1. Habakkuk's statement, "the just shall live by faith," is quoted three times in the New Testament.  See Romans 1:17, Galatians 3:11, and Hebrews 10:38.

2. See also Acts 13:40-41 and Philippians 4:4, 10-19.

3. An "oracle" can be translated "a burden."  What is Habakkuk's burden?  What isbothering him?

4. Mark each reference to God, the Holy One, Lord, and every personal pronoun which refers to God.  Summarize what you learn about God from this book.

5. Mark the references to the "proud or haughty man."  Summarize what he is like and with whom he is contrasted.  James 4 indicates that God resists the proud.

6. Mark each use of the word "woe" and then observe to whom the woe is going to come, why it will come, and what will happen when it comes.  Would any of these be applicable to you because of your lifestyle?  If so, repent.

 

CHAPTER THIRTY-SEVEN: ZEPHANIAH

 

OBJECTIVES:

Upon completion of this chapter you will be able to:

·         Name the author of the book of Zephaniah.

·         Identify to whom the book of Zephaniah was written.

·         State the purpose for the book of Zephaniah.

·         Write the Key Verse of the book of Zephaniah from memory.

·         State the Life and Ministry Principle for the book of Zephaniah.

INTRODUCTION

AUTHOR: Zephaniah

TO WHOM: Israel

PURPOSE: To warn Israel and all nations of the  judgment of God.

KEY VERSE:  3:17

LIFE AND MINISTRY PRINCIPLE:  God is mighty to save.

MAIN CHARACTER:  Zephaniah

OUTLINE

I. Introduction: 1:1-3

A. The messenger: 1:1

B. Summary of the message: 1:2-3

II. A look within: 1:4-2:3

A. The fact of judgment: 1:4-14

1. Judgment on four kinds of worshipers: 1:4-7

2. Judgment on sinners of every rank: 1:8-13

B. The nature and results of judgment: 1:14-18

1. It is at hand: 1:14

2. Even the mighty are brought low: 1:14

3. Dark day of distress, waste, desolation: 1:15-16

4. Distress, blood, flesh as dung: 1:17

5. No deliverance: 1:18

6. Day of the Lord's anger: 1:2-3

C. The name of judgment: Day of the Lord: 2:1-3

D. Hope in judgment: 2:3       

III. A look around: Judgment coming on all nations: 2:4-3:7

A. Philistine cities: 2:4-7

B. Moab and Ammon: 2:8-11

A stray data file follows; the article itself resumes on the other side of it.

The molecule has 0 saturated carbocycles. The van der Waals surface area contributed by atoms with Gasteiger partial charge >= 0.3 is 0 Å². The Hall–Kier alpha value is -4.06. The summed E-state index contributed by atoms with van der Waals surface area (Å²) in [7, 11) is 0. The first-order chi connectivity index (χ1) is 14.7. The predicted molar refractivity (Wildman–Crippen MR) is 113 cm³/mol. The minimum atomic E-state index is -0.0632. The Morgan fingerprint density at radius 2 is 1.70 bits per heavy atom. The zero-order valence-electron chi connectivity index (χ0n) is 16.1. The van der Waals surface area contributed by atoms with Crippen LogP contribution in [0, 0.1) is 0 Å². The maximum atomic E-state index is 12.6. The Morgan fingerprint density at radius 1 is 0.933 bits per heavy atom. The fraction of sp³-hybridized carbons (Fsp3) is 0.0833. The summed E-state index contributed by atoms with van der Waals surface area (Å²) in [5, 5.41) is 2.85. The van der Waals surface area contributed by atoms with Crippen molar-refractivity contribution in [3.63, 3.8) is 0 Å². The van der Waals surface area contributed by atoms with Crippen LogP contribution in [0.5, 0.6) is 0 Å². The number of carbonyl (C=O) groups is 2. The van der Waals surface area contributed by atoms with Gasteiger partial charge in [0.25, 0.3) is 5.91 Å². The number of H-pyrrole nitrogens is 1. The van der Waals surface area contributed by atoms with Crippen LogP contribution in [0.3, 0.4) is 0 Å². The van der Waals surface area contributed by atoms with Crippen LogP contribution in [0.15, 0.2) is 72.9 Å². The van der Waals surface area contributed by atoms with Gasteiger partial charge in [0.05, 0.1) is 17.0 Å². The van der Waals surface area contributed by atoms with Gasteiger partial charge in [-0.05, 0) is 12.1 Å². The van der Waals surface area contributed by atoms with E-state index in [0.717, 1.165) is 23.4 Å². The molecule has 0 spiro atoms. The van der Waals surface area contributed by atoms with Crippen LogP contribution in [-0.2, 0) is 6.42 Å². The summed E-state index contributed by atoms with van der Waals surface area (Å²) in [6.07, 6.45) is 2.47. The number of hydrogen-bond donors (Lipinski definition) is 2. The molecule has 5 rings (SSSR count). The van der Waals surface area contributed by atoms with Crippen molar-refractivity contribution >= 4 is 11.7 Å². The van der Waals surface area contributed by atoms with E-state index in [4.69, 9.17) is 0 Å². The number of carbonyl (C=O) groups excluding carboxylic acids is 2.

C. Ethiopia: 2:12 

D. Assyria and its capitol, Ninevah: 2:13-15

E. Judgment on Jerusalem: 3:1-7

1. Note the condition of Jerusalem:

(a) Filthy, oppressing, polluted: 3:1

(b) Disobedient: 3:2

(c) Evil secular leaders: 3:3

(d) Evil spiritual leaders: 3:4

2. Note the mercies of God: 3:5-7         

IV. A look beyond: After judgment, healing will come: 3:8-20

A. God's purpose accomplished: 3:8

B. From among the heathen, God's remnant will come: 3:9-10, 12-13

C. Judgment on those who were once enemies of God: 3:9-13

D. Israel's Messiah manifested as King: 3:14-20

SELF-TEST

1.  Who was the author of the book of Zephaniah?

2.  State the purpose for the book of Zephaniah.

3.  To whom was the book of Zephaniah written?

4. State the Life and Ministry Principle of the book of Zephaniah.

5.  Write the Key Verse of Zephaniah.

 (Answers to tests are provided at the conclusion of the final chapter in this manual.)

FOR FURTHER STUDY

1. The title "the King of Israel" is used for God only twice in the Bible.  Zephaniah uses it in the Old Testament (3:15).  Nathaniel, a disciple of Jesus, used it in the
New Testament (John 1:49).

2. Zephaniah calls the judgment he describes "the day of the Lord." He uses  this title seven times.  (See 1:7,8,14,18; 2:2-3.)

This is what we learn about the day of the Lord:

It is at hand: 1:4,7,14

Even the mighty will be brought low: 1:14

It is a time of darkness, terror, wrath, desolation: 1:15

It is a time of alarm: 1:16

Judgment will come upon sin: 1:17

It will be accompanied by great signs in nature: 1:15

It is the day of the Lord's anger: 1:2-3

It falls upon all creation: 2:1-15; 3:8

 

CHAPTER THIRTY-EIGHT: HAGGAI

 

OBJECTIVES:

Upon completion of this chapter you will be able to:

·         Name the author of the book of Haggai.

·         Identify to whom the book of Haggai was written.

·         State the purpose for the book of Haggai.

·         Write the Key Verse of the book of Haggai from memory.

·         State the Life and Ministry Principle for the book of Haggai.

INTRODUCTION

AUTHOR: Haggai

TO WHOM: Israel, after the exile; particularly the Jews who had returned to Jerusalem.